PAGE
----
Marital rape debate divides Ntlo ya Dikgosi

Botswana, February 2015

Marital rape reached Ntlo ya Dikgosi, and divided traditional leaders.

Some dikgosi were clearly at pains to use politically correct tones.

While acknowledging that we are living in an era of globalisation and modernisation and also the need the need to walk in tandem with the rest of world, Kgosi Modise decried the country’s leadership tendency to copy everything from the so called civilised communities.

She reminded the House that a few years ago a court of law made a ruling on the matter.

Village court magistrate Lot Moroka dismissed rape charges laid by the estranged wife against her husband some years ago, arguing there was no rape against married couples.
Moroka has since been promoted to high benches as the high court judge.

He said the current crop of women were fond of giving some excuses when sexual advances were made by their legitimate husbands.

“Whilst debating over the issue we should be mindful and be reminded of the precedent set by the magistrate court,” Kgosi Modise said last week before Ntlo ya Dikgosi went for a recession after a two week long session.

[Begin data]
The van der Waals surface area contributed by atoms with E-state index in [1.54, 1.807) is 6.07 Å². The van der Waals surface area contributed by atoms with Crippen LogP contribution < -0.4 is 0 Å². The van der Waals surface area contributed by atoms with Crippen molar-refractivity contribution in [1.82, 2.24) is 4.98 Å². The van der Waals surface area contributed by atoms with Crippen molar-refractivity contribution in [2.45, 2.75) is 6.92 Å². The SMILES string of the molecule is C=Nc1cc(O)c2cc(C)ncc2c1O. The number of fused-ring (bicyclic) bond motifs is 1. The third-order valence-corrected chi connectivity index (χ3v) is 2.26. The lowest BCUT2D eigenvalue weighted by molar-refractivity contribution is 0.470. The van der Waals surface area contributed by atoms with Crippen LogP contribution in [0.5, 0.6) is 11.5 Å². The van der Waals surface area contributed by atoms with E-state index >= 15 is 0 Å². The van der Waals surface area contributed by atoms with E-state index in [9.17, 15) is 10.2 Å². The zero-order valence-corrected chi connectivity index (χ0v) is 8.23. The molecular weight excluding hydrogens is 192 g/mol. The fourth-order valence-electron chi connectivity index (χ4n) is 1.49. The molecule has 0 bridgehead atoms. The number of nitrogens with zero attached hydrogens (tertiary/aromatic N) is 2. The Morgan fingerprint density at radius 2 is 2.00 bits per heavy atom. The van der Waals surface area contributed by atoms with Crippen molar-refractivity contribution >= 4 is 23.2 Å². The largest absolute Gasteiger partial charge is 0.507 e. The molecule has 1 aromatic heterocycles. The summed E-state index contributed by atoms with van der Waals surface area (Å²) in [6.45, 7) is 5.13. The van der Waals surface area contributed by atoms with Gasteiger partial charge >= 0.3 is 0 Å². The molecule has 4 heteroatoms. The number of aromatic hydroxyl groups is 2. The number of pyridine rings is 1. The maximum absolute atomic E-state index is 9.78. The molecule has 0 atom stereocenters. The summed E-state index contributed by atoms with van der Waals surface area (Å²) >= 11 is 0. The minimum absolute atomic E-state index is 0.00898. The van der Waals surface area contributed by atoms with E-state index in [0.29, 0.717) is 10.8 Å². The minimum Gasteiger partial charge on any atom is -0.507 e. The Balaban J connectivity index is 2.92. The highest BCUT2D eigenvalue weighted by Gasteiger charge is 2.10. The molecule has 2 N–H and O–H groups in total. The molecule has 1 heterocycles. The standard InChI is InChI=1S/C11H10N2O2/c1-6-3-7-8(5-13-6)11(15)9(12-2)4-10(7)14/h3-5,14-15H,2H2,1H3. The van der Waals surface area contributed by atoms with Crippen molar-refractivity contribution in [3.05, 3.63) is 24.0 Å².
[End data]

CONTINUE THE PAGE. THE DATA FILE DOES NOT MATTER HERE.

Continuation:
Kgosi Machilidza argued sexual satisfaction of both parties was essential for the nurturing of the marriage institution.

“When a man proposes to a woman he cannot plainly say that he is mainly interested in that,” he said referring to sexual activity, adding “instead he will subtle it to entice his suitor.”

But as a matter of fact “that is what men want,” Machilidza said meaning physical sexual contact.

United Nations Populations Fund Botswana Assistant Representative Mareledi Segotso sparked the controversial debate when she briefed Ntlo ya Dikgosi over gender equality, lamenting over the abuse of boys and girls and women some of whom are raped under the name of marriage institution.

The chairman of Ntlo ya Dikgosi, Kgosi Puso Gaborone knows some of his male colleagues in the House who are the victims of marital rape but will not openly reveal so.

“But in the corridors under hush tones we discuss some of these challenging issues,” Gaborone said, calling for more scrutiny over the sticking issue.